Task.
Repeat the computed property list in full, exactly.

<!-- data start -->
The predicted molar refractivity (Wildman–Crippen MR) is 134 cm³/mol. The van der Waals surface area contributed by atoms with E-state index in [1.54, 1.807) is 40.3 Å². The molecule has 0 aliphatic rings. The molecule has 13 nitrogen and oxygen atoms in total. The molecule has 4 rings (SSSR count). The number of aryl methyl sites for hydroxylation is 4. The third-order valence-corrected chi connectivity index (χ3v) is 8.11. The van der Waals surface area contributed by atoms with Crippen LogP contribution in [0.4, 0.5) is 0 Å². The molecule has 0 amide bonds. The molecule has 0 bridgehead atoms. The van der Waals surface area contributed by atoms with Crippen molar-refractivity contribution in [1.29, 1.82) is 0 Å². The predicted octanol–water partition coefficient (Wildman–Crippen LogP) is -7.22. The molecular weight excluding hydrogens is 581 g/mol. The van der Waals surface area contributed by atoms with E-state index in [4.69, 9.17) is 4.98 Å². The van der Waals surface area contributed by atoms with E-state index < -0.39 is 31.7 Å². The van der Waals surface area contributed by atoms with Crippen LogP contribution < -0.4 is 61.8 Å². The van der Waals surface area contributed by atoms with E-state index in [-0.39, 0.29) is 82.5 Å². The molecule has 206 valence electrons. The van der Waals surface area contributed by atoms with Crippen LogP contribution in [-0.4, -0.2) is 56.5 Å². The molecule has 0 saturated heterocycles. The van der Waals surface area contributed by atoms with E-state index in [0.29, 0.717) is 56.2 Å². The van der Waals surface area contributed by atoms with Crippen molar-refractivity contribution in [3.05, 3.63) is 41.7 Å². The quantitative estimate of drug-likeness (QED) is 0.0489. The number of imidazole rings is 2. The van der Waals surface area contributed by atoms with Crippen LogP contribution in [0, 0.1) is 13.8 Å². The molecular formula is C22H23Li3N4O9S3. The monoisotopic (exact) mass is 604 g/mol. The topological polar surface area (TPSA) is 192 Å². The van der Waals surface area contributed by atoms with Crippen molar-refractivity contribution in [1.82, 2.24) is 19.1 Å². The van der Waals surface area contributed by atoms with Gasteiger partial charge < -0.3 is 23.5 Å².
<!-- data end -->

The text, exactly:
The predicted molar refractivity (Wildman–Crippen MR) is 134 cm³/mol. The van der Waals surface area contributed by atoms with E-state index in [1.54, 1.807) is 40.3 Å². The molecule has 0 aliphatic rings. The molecule has 13 nitrogen and oxygen atoms in total. The molecule has 4 rings (SSSR count). The number of aryl methyl sites for hydroxylation is 4. The third-order valence-corrected chi connectivity index (χ3v) is 8.11. The van der Waals surface area contributed by atoms with Crippen LogP contribution in [0.4, 0.5) is 0 Å². The molecule has 0 amide bonds. The molecule has 0 bridgehead atoms. The van der Waals surface area contributed by atoms with Crippen molar-refractivity contribution in [1.29, 1.82) is 0 Å². The predicted octanol–water partition coefficient (Wildman–Crippen LogP) is -7.22. The molecular weight excluding hydrogens is 581 g/mol. The van der Waals surface area contributed by atoms with E-state index in [4.69, 9.17) is 4.98 Å². The van der Waals surface area contributed by atoms with E-state index < -0.39 is 31.7 Å². The van der Waals surface area contributed by atoms with Crippen LogP contribution < -0.4 is 61.8 Å². The van der Waals surface area contributed by atoms with E-state index in [-0.39, 0.29) is 82.5 Å². The molecule has 206 valence electrons. The van der Waals surface area contributed by atoms with Crippen LogP contribution in [-0.4, -0.2) is 56.5 Å². The molecule has 0 saturated heterocycles. The van der Waals surface area contributed by atoms with E-state index in [0.29, 0.717) is 56.2 Å². The van der Waals surface area contributed by atoms with Crippen molar-refractivity contribution in [3.05, 3.63) is 41.7 Å². The quantitative estimate of drug-likeness (QED) is 0.0489. The number of imidazole rings is 2. The van der Waals surface area contributed by atoms with Crippen LogP contribution in [0, 0.1) is 13.8 Å². The molecular formula is C22H23Li3N4O9S3. The monoisotopic (exact) mass is 604 g/mol. The topological polar surface area (TPSA) is 192 Å². The van der Waals surface area contributed by atoms with Crippen molar-refractivity contribution in [1.82, 2.24) is 19.1 Å². The van der Waals surface area contributed by atoms with Gasteiger partial charge < -0.3 is 23.5 Å².